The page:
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Ultrafast infrared chemical nano-scope: Femtosecond spatio-temporal nanoimaging and spectroscopy

Award Information
Agency: Department of Energy
Branch: N/A
Contract: DE-SC0017109
Agency Tracking Number: 0000227657
Amount: $155,000.00
Phase: Phase I
Program: STTR
Solicitation Topic Code: 12a
Solicitation Number: DE-FOA-0001618
Solicitation Year: 2017
Award Year: 2017
Award Start Date (Proposal Award Date): 2017-02-21
Award End Date (Contract End Date): 2017-10-20
Small Business Information
325 Chapala St.
Santa Barbara, CA 93101-3407
United States
DUNS: 556921620
HUBZone Owned: No
Woman Owned: No
Socially and Economically Disadvantaged: No
Principal Investigator
 Raschke Markus
 (303) 492-1360
Business Contact
 Shetty Roshan
Phone: (805) 455-5482
Research Institution
 University of Colorado Boulder
 Markus B Raschke
3100 Marine Street 3100 Marine Street
Bolder, CO 80309-0572
United States

 (720) 315-9705
 Nonprofit College or University

Anasys Instruments in collaboration with Markus Raschke (University of Colorado, Boulder) propose to jointly develop a new ultrafast infrared and optical scanning probe nano-scope, based on scattering scanning near-field optical microscopy (s-SNOM), that provides both spatio-spectral and spatio-temporal nano-imaging. Nanoscale heterogeneity defines properties and performance in many functional materials systems, involving complex charge, ion, and interfacial interactions and energy tran sfer. It has long been a problem of both fundamental and practical interest to probe these interactions on their natural time and length scales. The combination of s-SNOM and ultra-fast laser spectroscopy techniques has opened the window to measurements on nanometer length scales and fs time scale, but successful implementations of this combination exist only in very few specialized laboratories around the world. However, key limitations in commercially available ultrafast IR lasers, tip material design, and signal detection prevent a broader proliferation of ultrafast IR nano-imaging and nano-spectroscopy. This SBIR project proposes to overcome the current barriers to develop a tabletop instrument will that make possible ultrafast IR nano-imaging and nano-spectroscopy with unprecedented few nanometer spatial resolution and <100 fs temporal resolution for a diverse range of chemical and materials systems. The proposed instrument will be capable of providing: (1) Routine ultrafast IR s-SNOM imaging and spectroscopy on organic and inorganic materials with novel scanning probe atomic force control; (2) Combined spatiotemporal vibrational nano-imaging and spectroscopy with advanced atomic-force nano-mechanical proves for multimodal and correlative imaging; (3) Non-invasive and non-perturbative ultrafast near-field probe for insight into structure, coupling, and dynamics of molecular systems in their local functional environment. During Phase I we will use coherent light sources readily available in the Raschke group, combined with a commercial nanoIR2-s AFM system developed by Anasys to test novel methods to performing ultrafast s-SNOM. We will find the parameters necessary to optimally combine ultrafast pulsed laser sources with nano-scale imaging and spectroscopy, demonstrating the feasibility of advanced high-speed data acquisition algorithms and balanced signal detection to completely eliminate laser noise and drift. During Phase II, we will partner with a laser vendor to develop and commercialize a complete and robust ultrafast IR s-SNOM platform that will provide turnkey, routine spatiotemporal nano-imaging and nano-spectroscopy with femtosecond time resolution and nanometer spatial resolution. It is expected that a successful completion of our program will further broaden the interest and application of s-SNOM in the greater scientific community, rather than being confined to the laboratory of advanced experimental research groups who specialize in near-field methods. The ability to probe coherent ultrafast dynamics opens a new exploratory regime in spatiotemporal imaging science. Ultrafast pump-probe spectroscopy, for example provides access to the coupled degrees of freedom including spin, charge, and lattice dynamics that underlie the complex properties of correlated and quantum materials. This project will help serve the great interest in driving and probing systems away from equilibrium, monitoring relaxation in both time and space, coupled laterally across heterogeneities in a wide range of materials systems. Critical application areas will include molecular electronics, quantum dots, functional polymers, light harvesting systems in biology, charge dynamics in OLEDs and OPVs, hybrid perovskite solar cells, LiFePo battery electrodes and the solid-electrolyte interface (SEI) layer, heterogeneous nano-interfaces throughout the life sciences including microbiology and geochemistry, correlated electron and 2D quantum materials, and heterostructures for light-harvesting and energy applications in general.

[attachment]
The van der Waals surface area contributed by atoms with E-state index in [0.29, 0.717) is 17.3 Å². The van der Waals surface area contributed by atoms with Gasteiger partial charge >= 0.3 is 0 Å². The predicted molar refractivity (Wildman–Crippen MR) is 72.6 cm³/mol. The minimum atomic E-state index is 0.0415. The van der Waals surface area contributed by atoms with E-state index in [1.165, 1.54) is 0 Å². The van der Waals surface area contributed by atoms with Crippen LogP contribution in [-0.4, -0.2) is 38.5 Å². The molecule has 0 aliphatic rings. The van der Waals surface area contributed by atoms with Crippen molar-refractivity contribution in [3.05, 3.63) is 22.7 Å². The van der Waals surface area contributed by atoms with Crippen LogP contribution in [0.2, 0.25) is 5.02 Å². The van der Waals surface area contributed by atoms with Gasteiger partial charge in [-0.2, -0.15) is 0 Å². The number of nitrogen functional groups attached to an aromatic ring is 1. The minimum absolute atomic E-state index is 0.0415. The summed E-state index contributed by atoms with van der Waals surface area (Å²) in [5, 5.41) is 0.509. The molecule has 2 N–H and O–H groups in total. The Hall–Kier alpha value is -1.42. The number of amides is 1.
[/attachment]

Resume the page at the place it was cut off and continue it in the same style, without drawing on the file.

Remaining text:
* Information listed above is at the time of submission. *

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